After this step we performed bilateral segmental annuloplasty. This procedure may also be used to achieve better approximation of leaflet tissue with the placement of mattress stitches at the commissures. We tested the valve competence after this step on observing valve closure while the left ventricular cavity was filled with saline solution. There wasn't saline regurgitation.Valve competence and closure were excellent. Following right atriotomy, severe stenosis of the tricuspid valve was seen (Figure 2).
Anterior and septal leaflets were suspended with 3/0 polypropylene sutures. With the aid of these suspensory sutures, open commissurotomies were completed until annulus (Figure 3).
Control with saline test was optimal. Bilateral segmental annuloplasty was performed between anterior and posterior leaflets on the lateral side, whereas between anterior and septal leaflets on the other side. Commissural annuloplasty suture which was put after anteroposterior commissurotomy was serving for both strengthening the commissure and shrinking the posterior leaflet. Eventually, this valve was brought into a bicuspid form (Figure 4).
Aortotomy was made and aortic valve was identified as with 3 leaflets. Suspensory sutures were put on all of 3 commissures. Inspection of the valve revealed that there was a fusion of more than 1 cm between left and right coronary cusps, a fusion of more than 1 cm between right and non-coronary cusps and a fusion of 0.5 cm between non-coronary and left coronary cusps. There wasn't any tissue loss in any of these 3 leaflet structures. But advanced fibrotic thickenings were evident. Moreover, there wasn't any calcification observed (Figure 5).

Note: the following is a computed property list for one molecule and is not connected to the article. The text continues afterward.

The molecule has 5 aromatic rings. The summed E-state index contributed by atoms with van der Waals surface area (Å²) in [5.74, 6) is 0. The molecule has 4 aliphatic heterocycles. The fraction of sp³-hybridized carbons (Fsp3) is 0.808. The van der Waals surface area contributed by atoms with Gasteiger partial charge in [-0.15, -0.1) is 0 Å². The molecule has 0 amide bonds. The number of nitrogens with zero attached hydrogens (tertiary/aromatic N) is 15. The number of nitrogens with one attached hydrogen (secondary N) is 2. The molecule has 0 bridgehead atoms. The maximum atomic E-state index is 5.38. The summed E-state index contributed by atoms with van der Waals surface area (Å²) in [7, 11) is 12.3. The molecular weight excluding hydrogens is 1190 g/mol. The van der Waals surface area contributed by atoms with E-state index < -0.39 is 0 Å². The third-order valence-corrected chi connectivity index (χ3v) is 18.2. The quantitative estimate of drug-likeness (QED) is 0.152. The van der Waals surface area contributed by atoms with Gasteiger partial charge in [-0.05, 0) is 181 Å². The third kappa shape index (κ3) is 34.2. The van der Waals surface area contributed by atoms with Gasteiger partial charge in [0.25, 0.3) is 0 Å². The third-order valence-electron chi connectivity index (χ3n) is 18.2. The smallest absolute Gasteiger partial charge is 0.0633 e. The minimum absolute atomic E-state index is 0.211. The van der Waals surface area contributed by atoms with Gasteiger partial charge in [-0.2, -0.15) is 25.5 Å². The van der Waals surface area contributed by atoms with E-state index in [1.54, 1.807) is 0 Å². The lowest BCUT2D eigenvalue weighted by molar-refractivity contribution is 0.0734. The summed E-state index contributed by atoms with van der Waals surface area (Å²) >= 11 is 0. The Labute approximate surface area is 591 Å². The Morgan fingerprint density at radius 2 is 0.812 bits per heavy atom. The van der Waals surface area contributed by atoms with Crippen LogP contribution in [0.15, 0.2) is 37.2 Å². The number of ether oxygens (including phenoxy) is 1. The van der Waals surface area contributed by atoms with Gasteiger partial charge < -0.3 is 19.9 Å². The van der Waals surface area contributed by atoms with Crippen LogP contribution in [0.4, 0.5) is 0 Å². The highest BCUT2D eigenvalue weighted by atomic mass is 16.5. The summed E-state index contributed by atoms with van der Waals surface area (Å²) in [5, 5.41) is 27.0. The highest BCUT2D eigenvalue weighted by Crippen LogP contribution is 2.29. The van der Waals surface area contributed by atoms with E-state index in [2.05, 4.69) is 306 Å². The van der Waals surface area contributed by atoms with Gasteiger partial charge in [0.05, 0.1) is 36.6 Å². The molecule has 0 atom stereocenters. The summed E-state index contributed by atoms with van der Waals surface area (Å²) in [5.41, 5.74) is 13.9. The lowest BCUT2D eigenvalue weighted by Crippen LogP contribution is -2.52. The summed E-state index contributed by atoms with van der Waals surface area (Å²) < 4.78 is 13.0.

Commissurotomies were performed to all 3 commissures. Pledgeted sutures were passed from inside aorta upwards in an oblique fashion so that pledgets remain under each commissure without obstructing commissural coaptation. This procedure was applied to all 3 commissures. All 3 leaflets with severe fibrotic thickening were shaven with a No. 15 scalpel blade in order to taper the leaflets. Then, peak points of these 3 leaflets (Arantius' nodules) were united temporarily with a single 4/0 polypropylene suture. It was identified that the valvular structure was optimal for coaptation (Figure 6). This temporarily placed suture was then removed. Left and right atriotomies and aortotomy were closed respectively.
Postoperative rhythm was sinusal. The volume of blood transfused was 2 units. The quantity of mediastinal drainage was 550 cc.She was extubated after an intubation duration of 11 hours and stayed in the intensive care unit for 2 days. The hospital stay was 11 days. Postoperatively on the discharge day and after 3 months an echocardiographic investigation was repeated. There wasn't any mitral regurgitation identified and mitral valvular area was 3.66 cm² (Figure 7).